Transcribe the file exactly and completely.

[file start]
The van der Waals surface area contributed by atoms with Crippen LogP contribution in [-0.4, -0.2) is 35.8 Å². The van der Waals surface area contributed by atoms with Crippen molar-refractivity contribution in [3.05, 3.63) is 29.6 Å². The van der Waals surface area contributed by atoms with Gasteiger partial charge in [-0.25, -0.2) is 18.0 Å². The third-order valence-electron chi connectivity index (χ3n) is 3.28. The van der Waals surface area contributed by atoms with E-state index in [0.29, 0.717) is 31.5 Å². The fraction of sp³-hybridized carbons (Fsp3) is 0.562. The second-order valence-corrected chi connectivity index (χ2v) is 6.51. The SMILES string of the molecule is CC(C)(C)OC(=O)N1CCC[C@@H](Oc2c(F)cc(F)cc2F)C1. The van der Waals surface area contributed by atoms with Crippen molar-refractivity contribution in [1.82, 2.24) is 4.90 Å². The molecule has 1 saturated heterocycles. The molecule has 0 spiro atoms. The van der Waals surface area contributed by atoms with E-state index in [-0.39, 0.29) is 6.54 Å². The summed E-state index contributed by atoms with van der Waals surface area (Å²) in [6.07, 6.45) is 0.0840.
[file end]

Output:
The van der Waals surface area contributed by atoms with Crippen LogP contribution in [-0.4, -0.2) is 35.8 Å². The van der Waals surface area contributed by atoms with Crippen molar-refractivity contribution in [3.05, 3.63) is 29.6 Å². The van der Waals surface area contributed by atoms with Gasteiger partial charge in [-0.25, -0.2) is 18.0 Å². The third-order valence-electron chi connectivity index (χ3n) is 3.28. The van der Waals surface area contributed by atoms with E-state index in [0.29, 0.717) is 31.5 Å². The fraction of sp³-hybridized carbons (Fsp3) is 0.562. The second-order valence-corrected chi connectivity index (χ2v) is 6.51. The SMILES string of the molecule is CC(C)(C)OC(=O)N1CCC[C@@H](Oc2c(F)cc(F)cc2F)C1. The van der Waals surface area contributed by atoms with Crippen molar-refractivity contribution in [1.82, 2.24) is 4.90 Å². The molecule has 1 saturated heterocycles. The molecule has 0 spiro atoms. The van der Waals surface area contributed by atoms with E-state index in [-0.39, 0.29) is 6.54 Å². The summed E-state index contributed by atoms with van der Waals surface area (Å²) in [6.07, 6.45) is 0.0840.